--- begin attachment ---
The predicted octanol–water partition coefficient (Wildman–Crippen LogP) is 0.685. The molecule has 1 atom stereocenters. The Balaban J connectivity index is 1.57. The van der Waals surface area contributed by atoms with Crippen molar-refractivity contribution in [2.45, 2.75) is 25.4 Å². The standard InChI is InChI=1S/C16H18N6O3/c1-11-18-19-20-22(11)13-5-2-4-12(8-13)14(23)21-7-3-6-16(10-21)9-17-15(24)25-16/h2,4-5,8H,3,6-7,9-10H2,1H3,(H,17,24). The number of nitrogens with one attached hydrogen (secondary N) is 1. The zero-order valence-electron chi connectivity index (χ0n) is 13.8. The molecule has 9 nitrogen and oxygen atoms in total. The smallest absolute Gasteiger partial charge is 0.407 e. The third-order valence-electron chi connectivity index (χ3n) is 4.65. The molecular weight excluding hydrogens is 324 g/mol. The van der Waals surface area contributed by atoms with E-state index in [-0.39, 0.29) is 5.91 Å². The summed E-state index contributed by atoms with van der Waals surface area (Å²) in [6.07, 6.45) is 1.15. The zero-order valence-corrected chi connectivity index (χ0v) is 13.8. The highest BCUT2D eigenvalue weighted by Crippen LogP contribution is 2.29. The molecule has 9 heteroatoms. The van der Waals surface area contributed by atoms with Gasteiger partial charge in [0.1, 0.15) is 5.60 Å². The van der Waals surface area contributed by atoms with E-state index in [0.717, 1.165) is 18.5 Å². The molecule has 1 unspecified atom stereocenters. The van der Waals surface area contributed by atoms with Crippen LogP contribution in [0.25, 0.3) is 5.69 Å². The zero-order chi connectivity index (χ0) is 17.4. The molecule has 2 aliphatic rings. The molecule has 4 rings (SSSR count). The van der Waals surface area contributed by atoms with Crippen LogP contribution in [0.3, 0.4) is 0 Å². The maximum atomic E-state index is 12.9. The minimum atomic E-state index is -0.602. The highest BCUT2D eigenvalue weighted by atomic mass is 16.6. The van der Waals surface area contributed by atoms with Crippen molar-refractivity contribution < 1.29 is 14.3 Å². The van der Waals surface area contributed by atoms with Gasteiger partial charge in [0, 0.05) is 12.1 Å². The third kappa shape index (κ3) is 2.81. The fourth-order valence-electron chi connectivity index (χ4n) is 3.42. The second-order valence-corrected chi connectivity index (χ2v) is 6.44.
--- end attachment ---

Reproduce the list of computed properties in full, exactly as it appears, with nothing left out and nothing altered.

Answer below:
The predicted octanol–water partition coefficient (Wildman–Crippen LogP) is 0.685. The molecule has 1 atom stereocenters. The Balaban J connectivity index is 1.57. The van der Waals surface area contributed by atoms with Crippen molar-refractivity contribution in [2.45, 2.75) is 25.4 Å². The standard InChI is InChI=1S/C16H18N6O3/c1-11-18-19-20-22(11)13-5-2-4-12(8-13)14(23)21-7-3-6-16(10-21)9-17-15(24)25-16/h2,4-5,8H,3,6-7,9-10H2,1H3,(H,17,24). The number of nitrogens with one attached hydrogen (secondary N) is 1. The zero-order valence-electron chi connectivity index (χ0n) is 13.8. The molecule has 9 nitrogen and oxygen atoms in total. The smallest absolute Gasteiger partial charge is 0.407 e. The third-order valence-electron chi connectivity index (χ3n) is 4.65. The molecular weight excluding hydrogens is 324 g/mol. The van der Waals surface area contributed by atoms with E-state index in [-0.39, 0.29) is 5.91 Å². The summed E-state index contributed by atoms with van der Waals surface area (Å²) in [6.07, 6.45) is 1.15. The zero-order valence-corrected chi connectivity index (χ0v) is 13.8. The highest BCUT2D eigenvalue weighted by Crippen LogP contribution is 2.29. The molecule has 9 heteroatoms. The van der Waals surface area contributed by atoms with Gasteiger partial charge in [0.1, 0.15) is 5.60 Å². The van der Waals surface area contributed by atoms with E-state index in [0.717, 1.165) is 18.5 Å². The molecule has 1 unspecified atom stereocenters. The van der Waals surface area contributed by atoms with Crippen LogP contribution in [0.25, 0.3) is 5.69 Å². The zero-order chi connectivity index (χ0) is 17.4. The molecule has 2 aliphatic rings. The molecule has 4 rings (SSSR count). The van der Waals surface area contributed by atoms with Crippen LogP contribution in [0.3, 0.4) is 0 Å². The maximum atomic E-state index is 12.9. The minimum atomic E-state index is -0.602. The highest BCUT2D eigenvalue weighted by atomic mass is 16.6. The van der Waals surface area contributed by atoms with Crippen molar-refractivity contribution < 1.29 is 14.3 Å². The van der Waals surface area contributed by atoms with Gasteiger partial charge in [0, 0.05) is 12.1 Å². The third kappa shape index (κ3) is 2.81. The fourth-order valence-electron chi connectivity index (χ4n) is 3.42. The second-order valence-corrected chi connectivity index (χ2v) is 6.44.